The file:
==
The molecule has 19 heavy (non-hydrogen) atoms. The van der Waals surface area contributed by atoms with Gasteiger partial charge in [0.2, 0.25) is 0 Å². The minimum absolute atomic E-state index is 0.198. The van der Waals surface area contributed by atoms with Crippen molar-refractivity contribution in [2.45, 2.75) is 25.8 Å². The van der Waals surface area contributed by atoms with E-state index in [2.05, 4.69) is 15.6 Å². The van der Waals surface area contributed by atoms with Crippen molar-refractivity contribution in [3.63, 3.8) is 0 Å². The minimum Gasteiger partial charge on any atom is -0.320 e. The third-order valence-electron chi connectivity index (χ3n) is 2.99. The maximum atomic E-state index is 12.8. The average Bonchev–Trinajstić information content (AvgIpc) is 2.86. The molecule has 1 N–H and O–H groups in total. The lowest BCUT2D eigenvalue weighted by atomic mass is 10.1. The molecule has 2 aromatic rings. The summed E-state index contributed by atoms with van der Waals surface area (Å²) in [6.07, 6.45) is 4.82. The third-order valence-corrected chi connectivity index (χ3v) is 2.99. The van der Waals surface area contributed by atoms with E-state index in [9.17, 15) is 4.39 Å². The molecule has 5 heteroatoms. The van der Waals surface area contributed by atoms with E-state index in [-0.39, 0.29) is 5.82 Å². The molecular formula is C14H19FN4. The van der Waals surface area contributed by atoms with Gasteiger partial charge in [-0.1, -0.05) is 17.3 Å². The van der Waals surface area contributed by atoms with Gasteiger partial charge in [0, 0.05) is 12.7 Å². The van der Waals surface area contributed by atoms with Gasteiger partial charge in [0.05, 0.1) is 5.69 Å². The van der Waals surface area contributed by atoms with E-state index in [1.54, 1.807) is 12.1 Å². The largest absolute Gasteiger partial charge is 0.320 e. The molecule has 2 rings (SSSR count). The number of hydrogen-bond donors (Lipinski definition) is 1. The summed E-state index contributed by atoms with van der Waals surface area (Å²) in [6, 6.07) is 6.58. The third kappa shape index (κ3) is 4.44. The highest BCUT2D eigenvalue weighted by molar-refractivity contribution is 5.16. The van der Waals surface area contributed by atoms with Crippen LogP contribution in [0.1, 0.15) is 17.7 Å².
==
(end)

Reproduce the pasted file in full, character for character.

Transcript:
The molecule has 19 heavy (non-hydrogen) atoms. The van der Waals surface area contributed by atoms with Gasteiger partial charge in [0.2, 0.25) is 0 Å². The minimum absolute atomic E-state index is 0.198. The van der Waals surface area contributed by atoms with Crippen molar-refractivity contribution in [2.45, 2.75) is 25.8 Å². The van der Waals surface area contributed by atoms with E-state index in [2.05, 4.69) is 15.6 Å². The van der Waals surface area contributed by atoms with Crippen molar-refractivity contribution in [3.63, 3.8) is 0 Å². The minimum Gasteiger partial charge on any atom is -0.320 e. The third-order valence-electron chi connectivity index (χ3n) is 2.99. The maximum atomic E-state index is 12.8. The average Bonchev–Trinajstić information content (AvgIpc) is 2.86. The molecule has 1 N–H and O–H groups in total. The lowest BCUT2D eigenvalue weighted by atomic mass is 10.1. The molecule has 2 aromatic rings. The summed E-state index contributed by atoms with van der Waals surface area (Å²) in [6.07, 6.45) is 4.82. The third-order valence-corrected chi connectivity index (χ3v) is 2.99. The van der Waals surface area contributed by atoms with E-state index in [9.17, 15) is 4.39 Å². The molecule has 5 heteroatoms. The van der Waals surface area contributed by atoms with E-state index in [-0.39, 0.29) is 5.82 Å². The molecular formula is C14H19FN4. The van der Waals surface area contributed by atoms with Gasteiger partial charge in [-0.1, -0.05) is 17.3 Å². The van der Waals surface area contributed by atoms with Gasteiger partial charge in [0, 0.05) is 12.7 Å². The van der Waals surface area contributed by atoms with Gasteiger partial charge in [0.05, 0.1) is 5.69 Å². The van der Waals surface area contributed by atoms with E-state index in [1.54, 1.807) is 12.1 Å². The largest absolute Gasteiger partial charge is 0.320 e. The molecule has 2 rings (SSSR count). The number of hydrogen-bond donors (Lipinski definition) is 1. The summed E-state index contributed by atoms with van der Waals surface area (Å²) in [6, 6.07) is 6.58. The third kappa shape index (κ3) is 4.44. The highest BCUT2D eigenvalue weighted by molar-refractivity contribution is 5.16. The van der Waals surface area contributed by atoms with Crippen LogP contribution in [0.1, 0.15) is 17.7 Å².